you

defend him ?' sion of Trelawny's danghter.

and he answered : Shelley requires no Reverting to the subject of Byron, I defender. I write for the "groundlings, asked Trelawny whether Byron boasted of Shelley writes for men ; when I am forty bis vices in ordinary conversation. I will write for men also.'

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Trelawny concluded these remarks by possibility of finding a nobler example saying: “Shelley will live forever ; there than bis. was never, and never will be, any one like Speaking of Lady Blessington's "Conhim."

versations with Byron,” a book which Some days later we fell into our usual Trelawny held in the greatest contempt, talk about Byron.

He said : They he said: Byron never uttered a word have spread about the report that Byron of French in his talk ; the whole thing is was given to dram-drinking. Nothing false.” could be more false. He has often said Of Leigh Hunt, the “ Pirate" had a to me : Come and dine, Tre, and we will poor opinion, and called him an insipid carouse. But, pah ! what his ca- Cockney,” adding that his behavior dur. rouse'? Half a glass of Punch ! He had ing the burning of Shelley's body was not the strength, but he liked to think he “ that of a sickly girl, rather than of a had, and liked to talk about his (imagi. man. Of Southey he said : “Southey nary) failings."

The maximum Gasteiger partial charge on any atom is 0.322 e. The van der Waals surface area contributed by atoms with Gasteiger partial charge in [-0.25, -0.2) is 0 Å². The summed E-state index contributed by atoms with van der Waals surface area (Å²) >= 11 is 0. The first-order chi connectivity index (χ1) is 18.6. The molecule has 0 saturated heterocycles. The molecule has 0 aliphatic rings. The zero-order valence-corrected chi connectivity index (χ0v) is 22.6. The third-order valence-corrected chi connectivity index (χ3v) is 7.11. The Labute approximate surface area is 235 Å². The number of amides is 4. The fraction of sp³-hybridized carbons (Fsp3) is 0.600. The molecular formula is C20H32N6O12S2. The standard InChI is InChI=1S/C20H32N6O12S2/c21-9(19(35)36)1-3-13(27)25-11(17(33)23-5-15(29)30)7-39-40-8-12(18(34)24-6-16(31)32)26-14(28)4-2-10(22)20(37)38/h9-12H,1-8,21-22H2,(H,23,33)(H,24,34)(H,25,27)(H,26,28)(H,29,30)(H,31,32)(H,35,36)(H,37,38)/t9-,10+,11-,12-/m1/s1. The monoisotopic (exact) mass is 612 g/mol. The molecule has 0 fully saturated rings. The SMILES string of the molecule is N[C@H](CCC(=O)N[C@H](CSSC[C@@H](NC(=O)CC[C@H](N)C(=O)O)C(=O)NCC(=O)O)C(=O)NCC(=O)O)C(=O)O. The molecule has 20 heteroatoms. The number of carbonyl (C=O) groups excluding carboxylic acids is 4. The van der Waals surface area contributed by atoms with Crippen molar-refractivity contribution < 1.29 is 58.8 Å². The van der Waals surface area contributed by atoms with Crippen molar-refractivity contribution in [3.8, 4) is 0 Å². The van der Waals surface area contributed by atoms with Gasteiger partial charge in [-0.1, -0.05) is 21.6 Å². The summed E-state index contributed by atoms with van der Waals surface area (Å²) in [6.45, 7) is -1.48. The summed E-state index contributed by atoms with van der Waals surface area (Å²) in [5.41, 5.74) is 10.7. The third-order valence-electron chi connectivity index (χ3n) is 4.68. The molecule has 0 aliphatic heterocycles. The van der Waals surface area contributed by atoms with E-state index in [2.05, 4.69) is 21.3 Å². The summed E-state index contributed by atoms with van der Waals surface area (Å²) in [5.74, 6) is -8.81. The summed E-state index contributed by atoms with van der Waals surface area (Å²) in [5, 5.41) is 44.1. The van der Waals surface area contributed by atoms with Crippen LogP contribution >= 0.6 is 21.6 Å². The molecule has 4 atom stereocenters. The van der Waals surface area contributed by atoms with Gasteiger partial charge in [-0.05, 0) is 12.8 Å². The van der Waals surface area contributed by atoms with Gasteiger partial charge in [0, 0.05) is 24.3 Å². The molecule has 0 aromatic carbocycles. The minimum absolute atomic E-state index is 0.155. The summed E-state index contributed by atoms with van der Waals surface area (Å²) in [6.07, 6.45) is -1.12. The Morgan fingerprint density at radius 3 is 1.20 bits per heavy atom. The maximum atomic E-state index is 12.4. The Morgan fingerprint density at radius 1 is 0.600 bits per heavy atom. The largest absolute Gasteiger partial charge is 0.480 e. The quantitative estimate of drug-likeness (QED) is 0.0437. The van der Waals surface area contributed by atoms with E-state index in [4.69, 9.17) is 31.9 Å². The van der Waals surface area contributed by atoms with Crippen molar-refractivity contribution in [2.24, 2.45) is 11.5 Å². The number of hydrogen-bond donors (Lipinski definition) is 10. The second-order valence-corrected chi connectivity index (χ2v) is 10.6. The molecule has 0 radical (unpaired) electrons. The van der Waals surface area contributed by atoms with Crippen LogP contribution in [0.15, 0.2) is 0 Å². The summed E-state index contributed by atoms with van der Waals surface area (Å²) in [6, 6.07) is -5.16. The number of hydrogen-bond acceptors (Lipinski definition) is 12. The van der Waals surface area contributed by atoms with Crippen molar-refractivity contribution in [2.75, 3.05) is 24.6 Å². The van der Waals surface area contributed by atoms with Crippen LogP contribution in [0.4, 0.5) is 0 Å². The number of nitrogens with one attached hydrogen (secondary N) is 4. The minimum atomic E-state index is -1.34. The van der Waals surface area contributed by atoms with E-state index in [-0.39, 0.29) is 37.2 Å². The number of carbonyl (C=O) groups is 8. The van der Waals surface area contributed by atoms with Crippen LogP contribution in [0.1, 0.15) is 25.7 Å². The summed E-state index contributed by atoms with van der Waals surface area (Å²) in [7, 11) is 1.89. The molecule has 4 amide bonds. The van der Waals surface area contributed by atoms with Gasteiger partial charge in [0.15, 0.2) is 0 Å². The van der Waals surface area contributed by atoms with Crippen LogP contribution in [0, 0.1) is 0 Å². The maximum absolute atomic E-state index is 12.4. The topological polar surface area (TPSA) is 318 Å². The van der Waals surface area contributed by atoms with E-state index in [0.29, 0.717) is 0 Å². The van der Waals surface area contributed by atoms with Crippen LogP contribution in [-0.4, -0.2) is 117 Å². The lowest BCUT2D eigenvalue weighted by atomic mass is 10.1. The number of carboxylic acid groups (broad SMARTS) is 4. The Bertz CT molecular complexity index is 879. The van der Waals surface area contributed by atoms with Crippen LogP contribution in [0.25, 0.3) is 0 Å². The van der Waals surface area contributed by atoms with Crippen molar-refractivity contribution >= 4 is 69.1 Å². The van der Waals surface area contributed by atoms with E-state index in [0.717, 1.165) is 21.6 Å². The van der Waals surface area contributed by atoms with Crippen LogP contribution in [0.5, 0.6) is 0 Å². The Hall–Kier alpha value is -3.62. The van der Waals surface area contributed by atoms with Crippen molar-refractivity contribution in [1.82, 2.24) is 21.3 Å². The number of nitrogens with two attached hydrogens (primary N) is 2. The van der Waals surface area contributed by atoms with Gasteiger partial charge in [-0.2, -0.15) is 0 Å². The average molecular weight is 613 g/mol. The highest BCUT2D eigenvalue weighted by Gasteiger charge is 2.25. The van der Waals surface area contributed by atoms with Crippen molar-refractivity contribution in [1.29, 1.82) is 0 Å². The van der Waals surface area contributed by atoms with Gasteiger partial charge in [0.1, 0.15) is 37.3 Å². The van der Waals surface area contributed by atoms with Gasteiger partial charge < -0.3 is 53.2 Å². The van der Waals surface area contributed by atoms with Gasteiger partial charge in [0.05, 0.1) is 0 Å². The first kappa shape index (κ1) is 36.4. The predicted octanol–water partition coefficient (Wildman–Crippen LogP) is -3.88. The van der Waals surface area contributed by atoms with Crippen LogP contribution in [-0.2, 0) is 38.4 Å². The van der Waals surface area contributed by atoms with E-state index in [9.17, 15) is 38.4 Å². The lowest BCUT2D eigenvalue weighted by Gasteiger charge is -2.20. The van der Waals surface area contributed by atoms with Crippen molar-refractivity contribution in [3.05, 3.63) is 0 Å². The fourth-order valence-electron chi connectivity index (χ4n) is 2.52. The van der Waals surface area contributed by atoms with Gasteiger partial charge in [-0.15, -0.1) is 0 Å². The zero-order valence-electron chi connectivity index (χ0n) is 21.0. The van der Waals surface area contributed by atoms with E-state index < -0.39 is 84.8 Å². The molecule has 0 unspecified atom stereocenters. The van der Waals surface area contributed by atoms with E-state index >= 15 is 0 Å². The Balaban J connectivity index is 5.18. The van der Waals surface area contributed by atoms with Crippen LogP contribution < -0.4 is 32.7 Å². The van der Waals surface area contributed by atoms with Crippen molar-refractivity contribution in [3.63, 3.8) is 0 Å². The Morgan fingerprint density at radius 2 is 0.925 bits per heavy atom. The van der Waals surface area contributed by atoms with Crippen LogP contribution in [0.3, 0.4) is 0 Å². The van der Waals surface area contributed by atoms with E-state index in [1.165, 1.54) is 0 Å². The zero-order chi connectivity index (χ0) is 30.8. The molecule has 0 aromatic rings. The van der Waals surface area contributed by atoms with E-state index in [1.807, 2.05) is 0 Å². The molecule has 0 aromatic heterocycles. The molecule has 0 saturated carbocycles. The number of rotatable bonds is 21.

offended Byron mortally by saying to a Speaking of Dr. Kennedy, Trelawny mutual acquaintance : If you take off called him “ that old fool at Cephalonia Byron's shoe you will see the cloven foot.' with the pretty wife'' - and told me that Byron, who was told this, never forgave nothing could have been more absurd than the malicious tuft-bunter whom he han. the discussions on religion which were got dled so severely in his poems.” up for the conversion of Byron, and add. Trelawny had an almost unbounded aded : “ Byron used to say to me : You miration for Sir Edgar Boehm, and on one know I can't argue—if only we had Shel- occasion invited me to accompany

him to

the studio of that famous artist. I never I agreed with him," he added, “ for saw Trelawny at greater advantage than Shelley was a man who would not only during this visit. In the sacred precincts have replied to and controverted all Ken. of Boehm's studio he unbent his naturally nedy's theories and arguments, but he rigid and “ stand-off” demeanor, and would have filled his heart with such said that he would often come there to doubts as would have made him miserable smoke his pipe while watching the great 'for the rest of his life. Shelley was the man at work. Mr. Boehm seemed to be most profound logician, and bis knowl- flattered by Trelawny's unfeigned appreedge of Scripture immense.'